Diverticulosis and Diverticulitis


What is Diverticulosis?

Diverticulosis describes pockets or out-pouchings that extend from the wall of the colon. They form due to contractions and pressure that develops in the colon during the processing of stool. Although it can occur in any part of the colon, Diverticulosis typically develops in the sigmoid and descending colon, which are in the left side of the abdomen.


Symptoms and Diagnosis

Diverticulosis typically causes no symptoms. Occasionally it can be associated with a spasm or intermittent cramping in the left lower abdomen. In severe circumstances, it can lead to a narrowing in the colon which can cause irregular bowel movements. A complication of Diverticulosis is Diverticulitis. Diverticulitis refers to the inflammation and infection of the pockets in the colon. If mild, this can cause pain in the lower left abdomen, fever and chills. If severe, it can lead to extreme pain, disseminated infection or a tear in the colon. Due to the thin walls of the pockets in Diverticulosis, blood vessels of the colon become exposed and are prone to bleeding. This is one of the most common causes of bleeding in patients over 50.


Dietary Recommendations for Diverticulitis Flare-up: Low-residue Diet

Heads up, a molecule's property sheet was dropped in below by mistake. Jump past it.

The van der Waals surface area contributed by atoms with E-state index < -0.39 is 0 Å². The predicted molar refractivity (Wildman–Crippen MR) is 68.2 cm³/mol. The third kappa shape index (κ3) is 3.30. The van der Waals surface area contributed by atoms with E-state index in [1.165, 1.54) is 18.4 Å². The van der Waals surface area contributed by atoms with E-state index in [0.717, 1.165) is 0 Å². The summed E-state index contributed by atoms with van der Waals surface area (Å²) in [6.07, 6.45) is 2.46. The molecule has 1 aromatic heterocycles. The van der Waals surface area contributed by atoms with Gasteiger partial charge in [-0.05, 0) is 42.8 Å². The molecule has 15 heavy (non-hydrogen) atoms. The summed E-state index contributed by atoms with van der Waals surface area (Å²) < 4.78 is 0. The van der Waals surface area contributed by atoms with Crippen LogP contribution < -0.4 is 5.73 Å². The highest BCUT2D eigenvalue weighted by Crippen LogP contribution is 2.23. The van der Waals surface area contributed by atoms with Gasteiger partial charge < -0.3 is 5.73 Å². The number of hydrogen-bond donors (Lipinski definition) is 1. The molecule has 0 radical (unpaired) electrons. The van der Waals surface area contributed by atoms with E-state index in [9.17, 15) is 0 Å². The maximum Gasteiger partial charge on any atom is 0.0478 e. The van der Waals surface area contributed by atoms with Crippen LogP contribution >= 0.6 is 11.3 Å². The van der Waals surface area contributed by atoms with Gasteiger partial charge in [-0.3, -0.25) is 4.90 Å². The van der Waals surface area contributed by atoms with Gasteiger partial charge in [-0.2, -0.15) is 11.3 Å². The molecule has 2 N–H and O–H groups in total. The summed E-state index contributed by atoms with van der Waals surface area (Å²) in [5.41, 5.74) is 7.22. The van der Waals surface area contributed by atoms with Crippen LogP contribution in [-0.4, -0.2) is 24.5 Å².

A high fiber diet is important in promoting colon health. It is associated with increased regularity and possibly a decreased risk of developing polyps and colon cancer. Patients with diverticulosis should be on a high fiber diet.

When the pockets in diverticulosis become infected, diverticulitis develops. While patients have symptoms of diverticulitis such as pain and fever, they may have trouble processing fiber. During a flare of diverticulitis, patients should be on a low fiber diet (low residue diet). Once the diverticulitis has resolved, the patient should gradually resume a high fiber diet again. 


Quick Facts

Aging and heredity are primary factors in the development of diverticulosis and diverticulitis, but diet also plays a role.
Of those with diverticulosis, about 10-25% will go on to develop diverticulitis.
Once you develop diverticula, they are there to stay, unless you have them surgically removed.


Prevention & Treatment

There is no way to prevent Diverticulosis or Diverticulitis. However, it is thought that taking fiber supplements may have a protective effect – as there is a lower incidence of diverticulosis in countries with high dietary fiber intake. Older theories suggested that eating small particles of seeds, nuts or kernels got caught in the pockets and cause diverticulitis. But more recent data suggest that these foods are not harmful in such patients, and should not be restricted. 

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